Porsche and Boeing are teaming up to build a luxury, electric-powered vertical takeoff and landing (VTOL) aircraft for rich people to fly above traffic-choked cities. They are the latest companies to announce intentions to explore the risky and potentially dangerous urban air mobility market.
Porsche and Boeing have signed a nonexclusive memorandum of understanding, which means they will look for ways to work together, but they aren’t locked into a binding agreement.
As part of the partnership, the companies say they will “create an international team to address various aspects of urban air mobility, including analysis of the market potential for premium vehicles and possible use cases.”
The word “premium” would seem to indicate that this won’t be a “flying car” for the masses, which is fair considering we’re talking about Porsche here. Many companies interested in creating a network of electric flying taxis have stretched credulity by insisting that people at all income levels will be able to afford to purchase tickets. But given the costs associated with creating an infrastructure to support electric vertical takeoff and landing (eVTOL) aircraft, including landing pads and charging stations, it seems clear that it will be marketed toward the very wealthy — at least to start.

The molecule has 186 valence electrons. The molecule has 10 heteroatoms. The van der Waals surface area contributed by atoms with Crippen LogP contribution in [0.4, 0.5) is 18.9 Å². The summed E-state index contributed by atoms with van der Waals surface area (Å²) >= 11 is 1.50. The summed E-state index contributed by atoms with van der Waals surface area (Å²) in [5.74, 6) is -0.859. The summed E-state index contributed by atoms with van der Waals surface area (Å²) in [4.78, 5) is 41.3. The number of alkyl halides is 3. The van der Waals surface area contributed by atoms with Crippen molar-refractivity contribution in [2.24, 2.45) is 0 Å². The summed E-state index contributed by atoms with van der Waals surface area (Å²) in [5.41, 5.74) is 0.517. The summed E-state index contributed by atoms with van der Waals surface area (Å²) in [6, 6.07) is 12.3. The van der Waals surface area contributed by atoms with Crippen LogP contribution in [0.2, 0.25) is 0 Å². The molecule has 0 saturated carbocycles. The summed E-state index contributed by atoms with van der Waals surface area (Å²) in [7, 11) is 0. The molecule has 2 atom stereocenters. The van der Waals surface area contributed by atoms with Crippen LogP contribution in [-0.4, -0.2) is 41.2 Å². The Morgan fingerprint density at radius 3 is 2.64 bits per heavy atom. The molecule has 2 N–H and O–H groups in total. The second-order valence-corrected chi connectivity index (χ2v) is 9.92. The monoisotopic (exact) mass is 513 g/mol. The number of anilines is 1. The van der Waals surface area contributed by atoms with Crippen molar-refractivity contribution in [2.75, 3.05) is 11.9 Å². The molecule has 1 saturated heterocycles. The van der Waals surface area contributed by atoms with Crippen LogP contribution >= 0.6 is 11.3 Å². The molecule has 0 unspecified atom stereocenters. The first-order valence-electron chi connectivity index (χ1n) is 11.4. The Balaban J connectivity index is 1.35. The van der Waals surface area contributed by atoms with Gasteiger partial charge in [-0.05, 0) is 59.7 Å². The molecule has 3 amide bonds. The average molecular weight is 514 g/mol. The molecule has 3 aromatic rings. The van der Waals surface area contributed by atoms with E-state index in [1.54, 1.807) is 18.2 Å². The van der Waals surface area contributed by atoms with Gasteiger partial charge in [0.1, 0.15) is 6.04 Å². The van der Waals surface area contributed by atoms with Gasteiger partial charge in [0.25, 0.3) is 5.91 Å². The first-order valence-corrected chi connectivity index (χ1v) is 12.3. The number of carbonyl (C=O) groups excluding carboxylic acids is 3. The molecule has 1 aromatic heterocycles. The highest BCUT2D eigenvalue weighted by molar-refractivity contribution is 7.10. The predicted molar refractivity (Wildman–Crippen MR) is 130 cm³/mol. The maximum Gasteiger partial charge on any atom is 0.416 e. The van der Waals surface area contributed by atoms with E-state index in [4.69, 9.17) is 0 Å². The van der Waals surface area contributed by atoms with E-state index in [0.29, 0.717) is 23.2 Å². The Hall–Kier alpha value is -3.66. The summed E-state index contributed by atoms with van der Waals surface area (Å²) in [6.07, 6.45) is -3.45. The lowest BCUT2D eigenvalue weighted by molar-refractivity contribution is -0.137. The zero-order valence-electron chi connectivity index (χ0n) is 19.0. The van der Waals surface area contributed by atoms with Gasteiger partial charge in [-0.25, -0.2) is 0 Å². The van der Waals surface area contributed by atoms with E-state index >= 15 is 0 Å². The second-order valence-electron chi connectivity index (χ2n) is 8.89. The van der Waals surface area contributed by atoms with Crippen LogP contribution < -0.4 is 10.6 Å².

Porsche, Boeing, and Boeing’s subsidiary Aurora Flight Sciences will work together to develop a luxury electric flying car that can fly short hops across cities.
Aurora has been hard at work at testing its first autonomous electric aircraft. Earlier this year, the unpiloted vehicle took off vertically, hovered for a few seconds, and then landed at the company’s test site in Manassas, Virginia. Boeing said that future flights will test forward, wing-borne flight, as well as the transition phase between vertical and forward flight modes.
Boeing, and now Porsche, are among dozens of companies that are pursuing some form of urban air taxi service. But as one of the largest aerospace companies in the world, clearly, Boeing has the resources and the engineering prowess to get something in the air sooner than most.
Source: The Verge
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